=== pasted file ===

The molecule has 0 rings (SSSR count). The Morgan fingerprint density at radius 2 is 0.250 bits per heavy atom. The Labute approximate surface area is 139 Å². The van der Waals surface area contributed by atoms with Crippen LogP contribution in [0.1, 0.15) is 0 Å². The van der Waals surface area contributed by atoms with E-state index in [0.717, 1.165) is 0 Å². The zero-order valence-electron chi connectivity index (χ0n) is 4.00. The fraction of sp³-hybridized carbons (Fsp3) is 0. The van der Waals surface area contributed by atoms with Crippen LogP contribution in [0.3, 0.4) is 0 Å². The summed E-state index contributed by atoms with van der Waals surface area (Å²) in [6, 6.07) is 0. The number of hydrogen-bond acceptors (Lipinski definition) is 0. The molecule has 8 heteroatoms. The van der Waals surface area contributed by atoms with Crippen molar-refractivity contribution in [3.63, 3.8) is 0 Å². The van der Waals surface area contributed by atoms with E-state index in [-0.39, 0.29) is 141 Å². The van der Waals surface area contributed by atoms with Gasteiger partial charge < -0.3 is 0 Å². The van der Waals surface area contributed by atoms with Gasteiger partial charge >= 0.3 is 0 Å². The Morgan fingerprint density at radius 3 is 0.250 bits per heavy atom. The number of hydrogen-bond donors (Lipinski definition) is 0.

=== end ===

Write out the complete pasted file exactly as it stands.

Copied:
The molecule has 0 rings (SSSR count). The Morgan fingerprint density at radius 2 is 0.250 bits per heavy atom. The Labute approximate surface area is 139 Å². The van der Waals surface area contributed by atoms with Crippen LogP contribution in [0.1, 0.15) is 0 Å². The van der Waals surface area contributed by atoms with E-state index in [0.717, 1.165) is 0 Å². The zero-order valence-electron chi connectivity index (χ0n) is 4.00. The fraction of sp³-hybridized carbons (Fsp3) is 0. The van der Waals surface area contributed by atoms with Crippen LogP contribution in [0.3, 0.4) is 0 Å². The summed E-state index contributed by atoms with van der Waals surface area (Å²) in [6, 6.07) is 0. The number of hydrogen-bond acceptors (Lipinski definition) is 0. The molecule has 8 heteroatoms. The van der Waals surface area contributed by atoms with Crippen molar-refractivity contribution in [3.63, 3.8) is 0 Å². The van der Waals surface area contributed by atoms with E-state index in [-0.39, 0.29) is 141 Å². The van der Waals surface area contributed by atoms with Gasteiger partial charge < -0.3 is 0 Å². The van der Waals surface area contributed by atoms with Gasteiger partial charge >= 0.3 is 0 Å². The Morgan fingerprint density at radius 3 is 0.250 bits per heavy atom. The number of hydrogen-bond donors (Lipinski definition) is 0.